Scotland’s arts industry can take heart from pent-up demand – Brian Ferguson

As summer nears, can arts and tourism take advantage of it if the coronavirus lockdown restrictions are relaxed, asks Brian Ferguson.
Edinburgh's Princes Street Gardens is almost deserted amid the lockdown (Picture: Ian Rutherford)Edinburgh's Princes Street Gardens is almost deserted amid the lockdown (Picture: Ian Rutherford)
Edinburgh's Princes Street Gardens is almost deserted amid the lockdown (Picture: Ian Rutherford)

Like many others, I couldn’t help but take a few photographs of my own as a snapshot of a city bereft of not just tourists but also of shoppers, workers and families.

The most chilling thing was the number of boarded-up businesses – a stark reminder of the devastating impact of the coronavirus pandemic on the economy of the city centre and the livelihoods of those that depend on huge numbers of people flocking to Edinburgh for its heritage and cultural offering.

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Business leaders in the city are quite rightly already looking to the local population to help kick-start a revival of the tourism industry, by supporting its attractions, cafes, bars and restaurants. That scenario could play out across the country, even though restrictions on travel are likely to remain in place well into the summer, as folk make the most of what is on their doorstep.

The queues which have quickly formed outside recently reopened DIY stores, fish and chip shops, ice cream parlours and coffee shops across the country are also an early indicator that many, if not all, Scots are keen to reconnect with their old ways and lifestyles as soon as possible. The growing numbers of people who can be seen out walking, running and cycling is another indicator that many Scots are straining at the leash over more than a month of lockdown restrictions. That should certainly provide some much-needed optimism for those charged with running cultural venues and attractions who may be fearful that some of their audiences may not return for years.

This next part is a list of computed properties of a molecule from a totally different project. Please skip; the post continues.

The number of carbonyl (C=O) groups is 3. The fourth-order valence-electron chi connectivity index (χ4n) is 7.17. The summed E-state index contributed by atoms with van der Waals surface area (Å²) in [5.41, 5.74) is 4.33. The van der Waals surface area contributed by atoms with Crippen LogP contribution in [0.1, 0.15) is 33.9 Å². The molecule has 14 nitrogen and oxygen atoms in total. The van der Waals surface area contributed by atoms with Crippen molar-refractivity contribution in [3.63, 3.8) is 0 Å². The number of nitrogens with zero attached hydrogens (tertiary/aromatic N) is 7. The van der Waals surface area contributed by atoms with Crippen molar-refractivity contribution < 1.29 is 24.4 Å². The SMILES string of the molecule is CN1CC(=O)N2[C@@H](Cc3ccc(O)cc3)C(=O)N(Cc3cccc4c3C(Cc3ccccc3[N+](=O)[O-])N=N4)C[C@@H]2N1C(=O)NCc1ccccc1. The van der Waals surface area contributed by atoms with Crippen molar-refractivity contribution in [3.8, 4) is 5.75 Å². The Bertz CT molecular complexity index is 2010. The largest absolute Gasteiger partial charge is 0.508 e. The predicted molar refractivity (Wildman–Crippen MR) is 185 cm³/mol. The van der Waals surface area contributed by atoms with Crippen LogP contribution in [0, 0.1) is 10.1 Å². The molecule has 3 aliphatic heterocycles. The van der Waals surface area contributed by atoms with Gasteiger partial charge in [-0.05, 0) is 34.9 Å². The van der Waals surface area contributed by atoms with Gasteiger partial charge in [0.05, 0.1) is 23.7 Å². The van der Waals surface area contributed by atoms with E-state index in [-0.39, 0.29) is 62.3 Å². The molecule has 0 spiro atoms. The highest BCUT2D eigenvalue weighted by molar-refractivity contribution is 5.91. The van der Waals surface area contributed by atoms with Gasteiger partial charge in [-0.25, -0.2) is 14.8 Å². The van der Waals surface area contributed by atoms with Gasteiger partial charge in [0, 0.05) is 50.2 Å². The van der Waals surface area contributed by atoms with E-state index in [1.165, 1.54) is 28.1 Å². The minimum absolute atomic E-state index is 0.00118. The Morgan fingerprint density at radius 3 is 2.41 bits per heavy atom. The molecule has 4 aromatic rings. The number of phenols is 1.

It is, of course, still anyone’s guess when the first of the hundreds of closed-down sites will be able to unlock their gates and open up again. Like all businesses, arts and heritage organisations will already be grappling with how to enforce social distancing – a task which will be much easier at some sites than others. But I predict there will be pent-up demand to get back as soon as it is deemed safe to do so.

Extra queuing time and reduced capacities are likely to be the norm for the foreseeable future but they may feel like minor inconveniences compared to being asked to stay at home for weeks on end. Queuing for a supermarket became normal almost overnight, remember.

But there are at least two significant stumbling blocks which, if anything, seem to have grown in size since the first restrictions were introduced in mid-March. The first, as many cultural organisations and figures have conceded, is that their venues and attractions are likely to be pretty near the end of the queue, along with bars, nightclubs and major sporting events, when it comes to priorities from the government and public health authorities and local councils. The second is how many will be able to afford to reopen, even partially or at reduced capacity, given there is still so much uncertainly over what can happen and when, how many staff can be brought back on board, and an inability to sell tickets.

While the recent good weather has ushered in thoughts of summer, it has also begged the question of what we will all be able to do, and where, when it does officially arrive.

Getting any kind of answer looks as distant a prospect as ever.

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